Mercedes-AMG Project One

When it comes to F1 pedigree, none will be able to make claims as bold as the Project One from Mercedes-Benz's performance division, AMG.

The sleek two-seater is dripping with carbon fibre and the sort of aerodynamic smarts typically reserved for a race car.

But it goes one better, using the basic engine from the championship dominating Mercedes F1 machines.

The high revving 1.6-litre V6 turbo will be mated to four electric motors, creating one helluva hybrid setup. Power is expected to be in the region of 800kW.

McLaren BP23

To become part of the modern McLaren "Ultimate Series" – which will one day include an all-electric car – the BP23 has to up the performance of the regular McLarens (including the 720S).

Like the F1, the BP23 seats three people; the driver sits in the centre up front with a passenger slightly behind on either side. And, like the original, the BP23 will be as exclusive as it is fast. Just 106 will be built – matching the number of F1s produced almost a quarter of a century ago.

But that's where the similarities end, because McLaren refers to the BP23 as more of a grand tourer than a race track hero.

Deliveries won't begin until 2019 but already the BP23 is sold out (three times over), each at a cool £1.6 million, plus taxes (about $4 million).

McLaren PR director Wayne Bruce says the car's main case is "crossing continents at extremely high speed and comfort".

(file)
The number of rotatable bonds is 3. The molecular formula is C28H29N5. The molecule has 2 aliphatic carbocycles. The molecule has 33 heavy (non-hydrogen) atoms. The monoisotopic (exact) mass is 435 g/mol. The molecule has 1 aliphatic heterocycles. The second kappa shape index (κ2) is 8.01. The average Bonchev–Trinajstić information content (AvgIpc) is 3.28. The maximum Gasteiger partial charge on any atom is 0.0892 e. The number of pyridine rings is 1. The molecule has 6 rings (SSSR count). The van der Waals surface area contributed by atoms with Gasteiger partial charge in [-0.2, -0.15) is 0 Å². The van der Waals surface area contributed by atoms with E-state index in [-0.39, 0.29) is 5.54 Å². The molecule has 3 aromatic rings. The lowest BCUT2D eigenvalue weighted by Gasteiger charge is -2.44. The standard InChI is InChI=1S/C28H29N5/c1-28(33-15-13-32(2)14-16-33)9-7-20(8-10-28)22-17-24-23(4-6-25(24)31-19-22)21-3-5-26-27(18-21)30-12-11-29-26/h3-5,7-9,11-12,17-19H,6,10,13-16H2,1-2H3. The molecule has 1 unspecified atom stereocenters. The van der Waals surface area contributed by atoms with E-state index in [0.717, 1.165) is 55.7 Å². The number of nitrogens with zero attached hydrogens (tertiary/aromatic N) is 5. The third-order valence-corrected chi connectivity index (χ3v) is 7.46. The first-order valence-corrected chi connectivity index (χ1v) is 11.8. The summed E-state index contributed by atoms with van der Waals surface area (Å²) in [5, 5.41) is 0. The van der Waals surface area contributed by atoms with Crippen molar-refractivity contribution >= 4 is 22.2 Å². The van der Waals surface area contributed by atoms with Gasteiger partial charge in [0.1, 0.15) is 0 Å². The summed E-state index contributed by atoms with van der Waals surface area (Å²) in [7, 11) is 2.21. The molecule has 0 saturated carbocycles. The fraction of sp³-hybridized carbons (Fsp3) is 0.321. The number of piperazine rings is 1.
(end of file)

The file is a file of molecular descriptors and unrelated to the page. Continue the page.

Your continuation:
Koenigsegg Regera

When it comes to acceleration the Regera has it in spades.

The dash to 400km/h takes just 20 seconds. That's a mighty achievement considering most Porsches, Lamborghinis and Ferraris top out somewhere in the low-to-mid 300km/h range.

Using an innovative direct drive system that pairs a twin turbo V8 with electric motors, the Regera does without a gearbox, helping keep weight down.

With 1100kW of power it promises a mighty wallop, none of which comes cheap; the Regera will be about $3 million, depending on exchange rates.

Produced in Sweden, just 80 Regeras will be built, with one earmarked for Australia.

Nio EP9

Not only the fastest electric car but the fastest production car around a racetrack, at least if you believe the times sprouted from a recent test at the Nurburgring track.

Nio is a Chinese startup specialising in autonomous and electric technology (it has also competed in the Formula E championship, winning the inaugural championship). It has offices in America, England and Germany as well as its head office in China.

The EP9 is its hero machine with 1000kW of power, interchangeable batteries and a claimed range of 427km.

Already the company has built six EP9s (for investors in the company) with plans for another 10, each at US$1.48 million (around $3 million here).

And the rest…

The race to be the fastest won't end there.

Ferrari typically dishes up a hypercar every decade or so. The latest, the LaFerrari, arrived in 2013, so expect another instalment around 2023.

Porsche, too, wheels out low volume multi-million dollar cars every 10 or so years, so a spiritual successor to the 918 Spyder is likely around the same time.

Check out the gallery above to see some of the fastest cars on to hit the road.